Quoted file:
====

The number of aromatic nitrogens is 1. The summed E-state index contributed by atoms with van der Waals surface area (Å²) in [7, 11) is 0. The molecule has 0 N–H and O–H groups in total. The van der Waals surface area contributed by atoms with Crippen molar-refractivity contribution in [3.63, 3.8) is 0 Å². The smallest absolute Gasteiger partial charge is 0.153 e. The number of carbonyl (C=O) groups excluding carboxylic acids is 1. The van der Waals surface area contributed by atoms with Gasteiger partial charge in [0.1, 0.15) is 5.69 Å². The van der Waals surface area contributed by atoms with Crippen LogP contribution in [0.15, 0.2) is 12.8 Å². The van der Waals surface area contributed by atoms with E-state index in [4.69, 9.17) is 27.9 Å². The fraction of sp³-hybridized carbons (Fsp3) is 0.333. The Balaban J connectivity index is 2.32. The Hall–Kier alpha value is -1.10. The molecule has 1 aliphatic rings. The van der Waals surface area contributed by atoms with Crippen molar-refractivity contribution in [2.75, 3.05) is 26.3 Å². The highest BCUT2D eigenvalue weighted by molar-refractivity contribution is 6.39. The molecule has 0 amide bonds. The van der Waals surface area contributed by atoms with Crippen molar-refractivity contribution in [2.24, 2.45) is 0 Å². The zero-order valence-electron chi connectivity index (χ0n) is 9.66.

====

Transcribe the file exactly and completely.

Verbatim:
The number of aromatic nitrogens is 1. The summed E-state index contributed by atoms with van der Waals surface area (Å²) in [7, 11) is 0. The molecule has 0 N–H and O–H groups in total. The van der Waals surface area contributed by atoms with Crippen molar-refractivity contribution in [3.63, 3.8) is 0 Å². The smallest absolute Gasteiger partial charge is 0.153 e. The number of carbonyl (C=O) groups excluding carboxylic acids is 1. The van der Waals surface area contributed by atoms with Gasteiger partial charge in [0.1, 0.15) is 5.69 Å². The van der Waals surface area contributed by atoms with Crippen LogP contribution in [0.15, 0.2) is 12.8 Å². The van der Waals surface area contributed by atoms with E-state index in [4.69, 9.17) is 27.9 Å². The fraction of sp³-hybridized carbons (Fsp3) is 0.333. The Balaban J connectivity index is 2.32. The Hall–Kier alpha value is -1.10. The molecule has 1 aliphatic rings. The van der Waals surface area contributed by atoms with Crippen molar-refractivity contribution in [2.75, 3.05) is 26.3 Å². The highest BCUT2D eigenvalue weighted by molar-refractivity contribution is 6.39. The molecule has 0 amide bonds. The van der Waals surface area contributed by atoms with Crippen molar-refractivity contribution in [2.24, 2.45) is 0 Å². The zero-order valence-electron chi connectivity index (χ0n) is 9.66.